New England duo Tom Brady and Bill Belichick are chasing history again at Super Bowl LI as they look to secure a record-breaking ring with the Patriots that would allow them to decorate each of their digits on one hand.
Quarterback Brady may already be considered the best to ever play the position, but a fifth championship victory over the Atlanta Falcons in Houston today, which would give him one more than Hall of Famers Joe Montana and Terry Bradshaw, would surely settle any argument once and for all.
It is a similar situation for his head coach Belichick, who won two Super Bowls as a defensive co-ordinator before guiding New England to four victories in the showpiece, the joint most of any chief along with ex-Pittsburgh Steelers boss Chuck Noll.
“To hopefully be in a position to win our fifth would be off the charts,” Pats owner Robert Kraft said this week.
“We’re just lucky to have had the confluence of situations where we wind up with the best head coach in the history of the game and the greatest quarterback in the history of the game. Keeping them together and keeping a great team around them, it’s pretty special.
“To have the drive, they’re very special people. Egos can get in the way and I’m very pleased with the way they and our whole organisation and team checks those egos at the front door, no matter how big they are or how important they are. They do what they have to do to put the team in the best position to win.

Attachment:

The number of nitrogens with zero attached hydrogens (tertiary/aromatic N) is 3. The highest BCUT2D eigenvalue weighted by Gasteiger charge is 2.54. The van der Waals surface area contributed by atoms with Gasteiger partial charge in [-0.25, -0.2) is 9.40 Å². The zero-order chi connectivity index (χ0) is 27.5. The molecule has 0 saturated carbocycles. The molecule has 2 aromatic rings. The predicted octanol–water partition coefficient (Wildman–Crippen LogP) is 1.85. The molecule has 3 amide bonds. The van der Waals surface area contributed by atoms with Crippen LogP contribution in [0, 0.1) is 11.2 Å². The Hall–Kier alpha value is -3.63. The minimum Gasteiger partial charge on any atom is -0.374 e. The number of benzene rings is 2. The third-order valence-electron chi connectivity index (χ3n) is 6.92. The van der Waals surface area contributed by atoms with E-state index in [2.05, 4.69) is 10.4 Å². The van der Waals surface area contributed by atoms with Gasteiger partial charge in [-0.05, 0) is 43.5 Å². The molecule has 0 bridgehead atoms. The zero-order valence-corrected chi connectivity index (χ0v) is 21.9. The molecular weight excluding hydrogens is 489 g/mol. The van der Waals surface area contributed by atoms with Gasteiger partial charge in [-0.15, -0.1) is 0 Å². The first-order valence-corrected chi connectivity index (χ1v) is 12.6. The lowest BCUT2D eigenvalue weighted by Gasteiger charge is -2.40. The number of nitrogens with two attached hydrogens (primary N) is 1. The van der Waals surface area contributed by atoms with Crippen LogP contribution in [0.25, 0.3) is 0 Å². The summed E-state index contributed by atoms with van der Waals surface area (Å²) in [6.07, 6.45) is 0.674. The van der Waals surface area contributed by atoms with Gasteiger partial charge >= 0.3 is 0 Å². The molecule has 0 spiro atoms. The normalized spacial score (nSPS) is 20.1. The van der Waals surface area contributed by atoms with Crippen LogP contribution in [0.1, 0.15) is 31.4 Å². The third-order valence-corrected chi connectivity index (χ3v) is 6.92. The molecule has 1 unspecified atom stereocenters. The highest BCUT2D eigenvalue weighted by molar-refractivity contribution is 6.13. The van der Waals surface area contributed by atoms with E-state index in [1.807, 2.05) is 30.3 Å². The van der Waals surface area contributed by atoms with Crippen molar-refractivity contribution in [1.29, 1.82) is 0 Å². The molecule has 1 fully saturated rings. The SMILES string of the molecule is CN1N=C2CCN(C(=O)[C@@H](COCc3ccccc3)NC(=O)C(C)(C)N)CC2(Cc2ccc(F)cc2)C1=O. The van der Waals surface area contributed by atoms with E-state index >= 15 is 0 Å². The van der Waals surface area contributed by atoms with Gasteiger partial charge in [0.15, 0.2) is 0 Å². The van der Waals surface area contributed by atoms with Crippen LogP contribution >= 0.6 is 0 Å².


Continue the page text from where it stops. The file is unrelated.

“I remember when I came into the league originally and I learned that when you have division from within, that’s the biggest enemy that gets in the way of winning. I can really say that these guys put the team first all the way.”
In a game populated by brash personalities, Belichick is certainly devoid of an ego with a humdrum public persona that was again evident when he was quizzed about his legacy.
“I really don’t think about any of that,” he said.
“I just try and think about how we can prepare, compete and preform our best Sunday night against the Falcons. That’s a thing for you to write about. I’m just trying to get ready to coach the game and our players are getting ready to coach it.”
With Brady 39 and Belichick 64, the opportunity to become even more successful than their illustrious peers may not come around again. In Brady’s case, only a few quarterbacks have played into their 40s and though there is no evidence of decline yet, the drop-off was swift for Peyton Manning when he bowed out a Super Bowl winner at 39 last February.
“To be an older player and have the mental experience and then to also feel great physically, I think it’s a great benefit for me,” Brady claimed. “Hopefully I can keep going. I don’t see any end in sight.”
Perhaps nothing sums up Brady’s success and longevity more than the statistic that he has played in six Super Bowls already, while the entirety of Atlanta’s active roster combined has been in just five.
“Tom has had a great career, he has been so consistent for so long and done such a great job,” said Falcons quarterback Matt Ryan.
“It’s impressive, but it’s about one game. This is about our team and their team and what we’re going to do Sunday. It’s going to come down to execution and those things, and we’ll feel really confident and really good about ourselves and our game plan going into it.”